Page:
# 1968 AHSME Problems/Problem 30

(diff) ← Older revision | Latest revision (diff) | Newer revision → (diff)

## Problem

Convex polygons $P_1$ and $P_2$ are drawn in the same plane with $n_1$ and $n_2$ sides, respectively, $n_1\le n_2$. If $P_1$ and $P_2$ do not have any line segment in common, then the maximum number of intersections of $P_1$ and $P_2$ is: $\text{(A) } 2n_1\quad \text{(B) } 2n_2\quad \text{(C) } n_1n_2\quad \text{(D) } n_1+n_2\quad \text{(E) } \text{none of these}$

## Solution 1

Notice how $P_2$ can pass through each line segment of $P_1$ at most twice. To have more than two intersections, the line passing through $P_1$ would have a zigzag shape which is impossible for convex polygons. Therefore, the intersections does not depend on $P_2$ and the answer is $\fbox{A}$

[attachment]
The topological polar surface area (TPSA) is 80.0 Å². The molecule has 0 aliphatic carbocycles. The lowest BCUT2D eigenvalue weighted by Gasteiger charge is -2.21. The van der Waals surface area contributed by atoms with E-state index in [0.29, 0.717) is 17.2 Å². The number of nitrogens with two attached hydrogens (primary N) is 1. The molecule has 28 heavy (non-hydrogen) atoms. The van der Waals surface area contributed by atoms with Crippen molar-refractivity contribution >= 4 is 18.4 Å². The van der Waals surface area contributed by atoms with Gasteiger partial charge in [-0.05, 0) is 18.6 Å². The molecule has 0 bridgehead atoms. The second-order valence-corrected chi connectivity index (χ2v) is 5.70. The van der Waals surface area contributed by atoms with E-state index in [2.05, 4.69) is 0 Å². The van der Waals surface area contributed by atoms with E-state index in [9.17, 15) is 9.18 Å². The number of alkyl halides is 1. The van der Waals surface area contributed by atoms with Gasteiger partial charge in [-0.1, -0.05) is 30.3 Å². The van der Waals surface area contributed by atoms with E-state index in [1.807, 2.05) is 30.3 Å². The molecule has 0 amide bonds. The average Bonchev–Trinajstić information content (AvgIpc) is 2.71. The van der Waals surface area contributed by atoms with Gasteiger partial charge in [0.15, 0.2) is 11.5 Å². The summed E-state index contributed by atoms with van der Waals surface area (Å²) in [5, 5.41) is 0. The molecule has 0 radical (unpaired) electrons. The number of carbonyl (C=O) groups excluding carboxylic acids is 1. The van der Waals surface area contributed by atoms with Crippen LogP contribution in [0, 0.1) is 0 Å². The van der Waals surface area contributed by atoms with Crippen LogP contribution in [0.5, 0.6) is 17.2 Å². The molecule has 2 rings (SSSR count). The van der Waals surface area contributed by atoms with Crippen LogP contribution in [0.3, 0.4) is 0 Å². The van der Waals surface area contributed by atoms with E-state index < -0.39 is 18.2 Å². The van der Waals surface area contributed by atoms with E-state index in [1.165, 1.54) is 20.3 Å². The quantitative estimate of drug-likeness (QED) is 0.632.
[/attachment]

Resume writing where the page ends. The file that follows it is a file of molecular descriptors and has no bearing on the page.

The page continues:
## Solution 2

Try to get the answer experimentally. Draw two of the simplest shapes: a square and a triangle and maximize the number of intersections. You will discover it is 6, and the only expression provided that will give 6 is $\fbox{A}$

Note : this solution isn’t risk free, as the option of “None of These” is given as well.

The problems on this page are copyrighted by the Mathematical Association of America's American Mathematics Competitions.